ATLANTA -- Days after storms and tornadoes battered southern states, they are bracing for another ominous sight overhead, National Public Radio reported Saturday.
Billions of Brood 19 cicadas are expected to begin appearing in early May. Also called the Great Southern Brood, their emergence across the American south is something that happens only once every 13 years.
This particular type of cicada is unusual for reasons other than the fact that they have been developing underground for the past 13 years. They also travel in massive swarms that can produce a buzz of up to 85 decibels, louder than the sound of a jet flying overhead.
The cicadas that will crawl up out of the ground in the next few weeks are the offspring of the bugs that appeared in 1998. After emerging from the soil, the nymphs gather in trees, shed their skins and almost immediately begin making a deafening sound that will last all day, from dawn to dusk.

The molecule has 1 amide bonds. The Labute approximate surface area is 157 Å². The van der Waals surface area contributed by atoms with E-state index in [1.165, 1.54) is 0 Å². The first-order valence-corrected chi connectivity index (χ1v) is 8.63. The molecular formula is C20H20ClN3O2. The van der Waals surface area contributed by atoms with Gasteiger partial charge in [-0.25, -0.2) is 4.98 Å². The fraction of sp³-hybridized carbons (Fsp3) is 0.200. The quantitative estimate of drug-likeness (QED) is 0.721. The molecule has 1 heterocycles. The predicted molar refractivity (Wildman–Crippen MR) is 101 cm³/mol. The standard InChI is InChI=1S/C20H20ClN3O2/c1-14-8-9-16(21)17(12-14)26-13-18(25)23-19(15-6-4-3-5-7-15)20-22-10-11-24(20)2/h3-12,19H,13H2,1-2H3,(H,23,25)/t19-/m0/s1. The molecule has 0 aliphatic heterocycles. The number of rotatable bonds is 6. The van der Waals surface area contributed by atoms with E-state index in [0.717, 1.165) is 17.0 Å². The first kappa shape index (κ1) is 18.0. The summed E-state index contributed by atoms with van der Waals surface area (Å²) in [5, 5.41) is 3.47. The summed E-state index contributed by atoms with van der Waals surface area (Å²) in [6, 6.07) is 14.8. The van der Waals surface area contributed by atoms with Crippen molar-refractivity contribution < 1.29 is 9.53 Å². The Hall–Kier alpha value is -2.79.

It is not only the sound, but also the smell, of the cicadas that can be alarming to people who have never seen the swarm before. The bugs survive only for a few weeks, just long enough to find mates, ensuring another brood will emerge in 2024, before they begin dying off. Because they travel in huge groups, the stench can be overwhelming when they begin to die, experts say.
One entomologist, Johannes Schul told the Missourian, that some people worry the sound is so loud it can damage their ears. He said the cicadas don't cause hearing loss but their noise is known to wear on people's nerves.
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